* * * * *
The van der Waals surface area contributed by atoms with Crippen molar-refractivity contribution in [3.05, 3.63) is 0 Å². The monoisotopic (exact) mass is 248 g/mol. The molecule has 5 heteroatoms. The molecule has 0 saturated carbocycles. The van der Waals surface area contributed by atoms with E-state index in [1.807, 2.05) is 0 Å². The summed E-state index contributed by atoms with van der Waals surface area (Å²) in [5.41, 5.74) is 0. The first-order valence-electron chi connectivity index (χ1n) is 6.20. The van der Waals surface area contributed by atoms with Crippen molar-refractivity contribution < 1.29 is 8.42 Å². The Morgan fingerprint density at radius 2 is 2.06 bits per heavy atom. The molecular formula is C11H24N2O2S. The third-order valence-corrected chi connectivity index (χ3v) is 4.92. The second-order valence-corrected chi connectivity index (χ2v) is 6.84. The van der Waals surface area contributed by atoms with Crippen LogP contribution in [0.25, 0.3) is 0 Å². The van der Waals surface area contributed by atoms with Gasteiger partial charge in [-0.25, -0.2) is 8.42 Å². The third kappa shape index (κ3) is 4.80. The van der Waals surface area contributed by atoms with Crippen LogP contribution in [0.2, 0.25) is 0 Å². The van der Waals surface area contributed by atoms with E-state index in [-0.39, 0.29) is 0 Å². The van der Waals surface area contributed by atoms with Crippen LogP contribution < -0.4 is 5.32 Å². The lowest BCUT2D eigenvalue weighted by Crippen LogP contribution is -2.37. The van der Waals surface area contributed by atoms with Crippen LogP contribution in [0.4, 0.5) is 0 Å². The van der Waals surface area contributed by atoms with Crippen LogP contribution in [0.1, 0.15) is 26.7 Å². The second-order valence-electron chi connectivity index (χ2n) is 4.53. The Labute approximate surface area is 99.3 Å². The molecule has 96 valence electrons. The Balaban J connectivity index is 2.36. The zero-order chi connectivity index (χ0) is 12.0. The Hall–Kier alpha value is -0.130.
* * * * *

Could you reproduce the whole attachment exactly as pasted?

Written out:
The van der Waals surface area contributed by atoms with Crippen molar-refractivity contribution in [3.05, 3.63) is 0 Å². The monoisotopic (exact) mass is 248 g/mol. The molecule has 5 heteroatoms. The molecule has 0 saturated carbocycles. The van der Waals surface area contributed by atoms with E-state index in [1.807, 2.05) is 0 Å². The summed E-state index contributed by atoms with van der Waals surface area (Å²) in [5.41, 5.74) is 0. The first-order valence-electron chi connectivity index (χ1n) is 6.20. The van der Waals surface area contributed by atoms with Crippen molar-refractivity contribution < 1.29 is 8.42 Å². The Morgan fingerprint density at radius 2 is 2.06 bits per heavy atom. The molecular formula is C11H24N2O2S. The third-order valence-corrected chi connectivity index (χ3v) is 4.92. The second-order valence-corrected chi connectivity index (χ2v) is 6.84. The van der Waals surface area contributed by atoms with Crippen LogP contribution in [0.25, 0.3) is 0 Å². The van der Waals surface area contributed by atoms with Gasteiger partial charge in [-0.25, -0.2) is 8.42 Å². The third kappa shape index (κ3) is 4.80. The van der Waals surface area contributed by atoms with Crippen LogP contribution in [0.2, 0.25) is 0 Å². The van der Waals surface area contributed by atoms with E-state index in [-0.39, 0.29) is 0 Å². The van der Waals surface area contributed by atoms with Crippen LogP contribution < -0.4 is 5.32 Å². The lowest BCUT2D eigenvalue weighted by Crippen LogP contribution is -2.37. The van der Waals surface area contributed by atoms with Crippen LogP contribution in [0.4, 0.5) is 0 Å². The van der Waals surface area contributed by atoms with Crippen LogP contribution in [0.1, 0.15) is 26.7 Å². The second-order valence-electron chi connectivity index (χ2n) is 4.53. The Labute approximate surface area is 99.3 Å². The molecule has 96 valence electrons. The Balaban J connectivity index is 2.36. The zero-order chi connectivity index (χ0) is 12.0. The Hall–Kier alpha value is -0.130.